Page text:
Plan to Succeed

“If you fail to plan, you are planning to fail!”

Many of us would recall this famous quote by Benjamin Franklin.  I believe this statement also holds true for an advocacy group like Let’s Fix the Tax Treaty!   To address this, I have been working with Karen to help develop a draft Advocacy Strategy and Action Plan for our group.   Before too long, we will be tabling a draft plan for your comments and feedback.  But first, I wanted to set the stage so that everyone understands the importance of going through this process and getting it right.

When I discovered Let’s Fix the Tax Treaty! I was immediately attracted to this group as it 1) focused on finding solutions to the unfair USG CBT taxation issue that I am passionate about, 2) targeted its efforts in my home country of Australia (rather than a country located on the other side of the world that I left 26 years ago and where I have struggled to be heard) and 3) provided a vehicle for organised collective action.

However, the first time I read through LFTT! website,  I immediately had many questions on the next level of detail.   What are our specific priorities?   How will we go about achieving our aims in an organised fashion?  Okay, if we want to press the Australian Government to amend the underlying tax treaty and intergovernmental agreements, has anyone actually written down what needs to be changed and why?  What are our the strongest arguments in our favour?  What activities should we do and why?  So many questions…

This is where a written Advocacy Strategy and Action Plan comes in.  A good advocacy plan will help our group decide where to spend time and effort to achieve our goals and assist us to be as effective as possible with our limited resources.  The plan should be a key reference document that is updated as we progress towards achieving our goals.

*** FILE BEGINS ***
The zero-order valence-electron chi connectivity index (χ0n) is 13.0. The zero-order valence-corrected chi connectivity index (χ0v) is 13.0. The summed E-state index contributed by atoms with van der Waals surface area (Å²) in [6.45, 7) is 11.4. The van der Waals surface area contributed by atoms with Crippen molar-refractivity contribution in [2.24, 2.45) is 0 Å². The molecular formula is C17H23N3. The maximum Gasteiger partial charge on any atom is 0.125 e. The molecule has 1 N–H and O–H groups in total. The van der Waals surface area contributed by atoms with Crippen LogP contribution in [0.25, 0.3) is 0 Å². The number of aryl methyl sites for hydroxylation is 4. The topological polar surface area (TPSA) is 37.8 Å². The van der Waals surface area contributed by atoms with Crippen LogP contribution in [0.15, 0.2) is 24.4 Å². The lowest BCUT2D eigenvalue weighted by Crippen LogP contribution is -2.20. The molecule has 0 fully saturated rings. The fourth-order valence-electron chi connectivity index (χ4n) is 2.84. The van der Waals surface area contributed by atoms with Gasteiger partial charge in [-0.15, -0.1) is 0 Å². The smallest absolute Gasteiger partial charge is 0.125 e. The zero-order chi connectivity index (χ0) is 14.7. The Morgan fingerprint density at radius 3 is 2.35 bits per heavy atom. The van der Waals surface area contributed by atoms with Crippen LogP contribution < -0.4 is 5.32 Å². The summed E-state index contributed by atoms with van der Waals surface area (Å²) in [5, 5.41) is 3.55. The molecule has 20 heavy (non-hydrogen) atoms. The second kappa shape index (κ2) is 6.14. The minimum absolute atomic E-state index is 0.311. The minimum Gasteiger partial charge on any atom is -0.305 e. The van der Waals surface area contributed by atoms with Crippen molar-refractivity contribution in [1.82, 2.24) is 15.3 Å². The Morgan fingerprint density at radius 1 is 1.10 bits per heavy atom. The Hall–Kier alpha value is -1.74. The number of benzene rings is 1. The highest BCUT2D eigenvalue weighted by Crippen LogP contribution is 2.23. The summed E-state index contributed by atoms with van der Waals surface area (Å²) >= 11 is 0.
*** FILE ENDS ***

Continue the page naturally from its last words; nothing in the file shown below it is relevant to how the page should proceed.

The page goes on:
Fortunately, there are a number of great templates available online to assist groups in developing an effective Advocacy Strategy and Action Plan.   Some of the better ones are here, here and here.   I personally found the planning exercise to be very familiar as the process is very similar to business strategic planning which I have been involved with for many years.

 

advocacy-cycle

Developing an Advocacy Strategy and Action Plan is a fairly straight-forward process that requires the group to consider key questions:

  • What is our goal?
  • What are the specific objectives that will lead us to achieving your goal?
  • What are our arguments and evidence?
  • Who can we collaborate or partner with?
  • Who do we need to influence?
  • What are our messages? How will we deliver these messages?
  • How will we approach this? Public / Private / Direct / Indirect?
  • What key activities should be undertaken?
  • What are our priorities and timings?
  • How will we organise and manage our group?

You can see that there is quite a bit to think about and work through which is what Karen and I have been working on offline.  We are happy to take early feedback in the comments below or on our FB group regarding your thoughts on the answers to these key questions.

I firmly believe that this front-end effort will pay off through better focused and organised efforts, leading to better results.  That said, we won’t get anywhere without broad involvement by impacted persons who are willing to pitch in to bring about positive change; so I remind you once again to spread the word and to get involved!

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